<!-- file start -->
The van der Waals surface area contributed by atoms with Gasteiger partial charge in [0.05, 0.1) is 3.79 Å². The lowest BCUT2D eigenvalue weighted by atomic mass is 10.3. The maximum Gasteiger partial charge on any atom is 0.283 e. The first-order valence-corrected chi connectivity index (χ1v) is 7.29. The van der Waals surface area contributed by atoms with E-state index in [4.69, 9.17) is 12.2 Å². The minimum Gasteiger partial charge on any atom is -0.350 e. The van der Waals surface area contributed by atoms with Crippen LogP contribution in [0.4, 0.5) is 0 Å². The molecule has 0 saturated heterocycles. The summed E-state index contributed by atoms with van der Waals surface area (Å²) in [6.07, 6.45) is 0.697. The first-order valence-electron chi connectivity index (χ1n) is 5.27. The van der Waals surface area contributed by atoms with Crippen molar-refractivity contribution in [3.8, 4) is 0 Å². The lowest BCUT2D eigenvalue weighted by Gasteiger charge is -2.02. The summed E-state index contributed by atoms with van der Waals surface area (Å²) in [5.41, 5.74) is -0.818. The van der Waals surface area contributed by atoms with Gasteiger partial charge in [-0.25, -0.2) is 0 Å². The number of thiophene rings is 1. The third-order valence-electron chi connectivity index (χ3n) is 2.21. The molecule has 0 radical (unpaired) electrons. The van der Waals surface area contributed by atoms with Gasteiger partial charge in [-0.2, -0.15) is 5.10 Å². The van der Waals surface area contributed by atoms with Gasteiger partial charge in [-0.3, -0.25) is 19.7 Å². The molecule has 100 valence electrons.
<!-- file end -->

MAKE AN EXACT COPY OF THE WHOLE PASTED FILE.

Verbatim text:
The van der Waals surface area contributed by atoms with Gasteiger partial charge in [0.05, 0.1) is 3.79 Å². The lowest BCUT2D eigenvalue weighted by atomic mass is 10.3. The maximum Gasteiger partial charge on any atom is 0.283 e. The first-order valence-corrected chi connectivity index (χ1v) is 7.29. The van der Waals surface area contributed by atoms with E-state index in [4.69, 9.17) is 12.2 Å². The minimum Gasteiger partial charge on any atom is -0.350 e. The van der Waals surface area contributed by atoms with Crippen LogP contribution in [0.4, 0.5) is 0 Å². The molecule has 0 saturated heterocycles. The summed E-state index contributed by atoms with van der Waals surface area (Å²) in [6.07, 6.45) is 0.697. The first-order valence-electron chi connectivity index (χ1n) is 5.27. The van der Waals surface area contributed by atoms with Crippen molar-refractivity contribution in [3.8, 4) is 0 Å². The lowest BCUT2D eigenvalue weighted by Gasteiger charge is -2.02. The summed E-state index contributed by atoms with van der Waals surface area (Å²) in [5.41, 5.74) is -0.818. The van der Waals surface area contributed by atoms with Gasteiger partial charge in [-0.25, -0.2) is 0 Å². The number of thiophene rings is 1. The third-order valence-electron chi connectivity index (χ3n) is 2.21. The molecule has 0 radical (unpaired) electrons. The van der Waals surface area contributed by atoms with Gasteiger partial charge in [-0.2, -0.15) is 5.10 Å². The van der Waals surface area contributed by atoms with Gasteiger partial charge in [-0.3, -0.25) is 19.7 Å². The molecule has 100 valence electrons.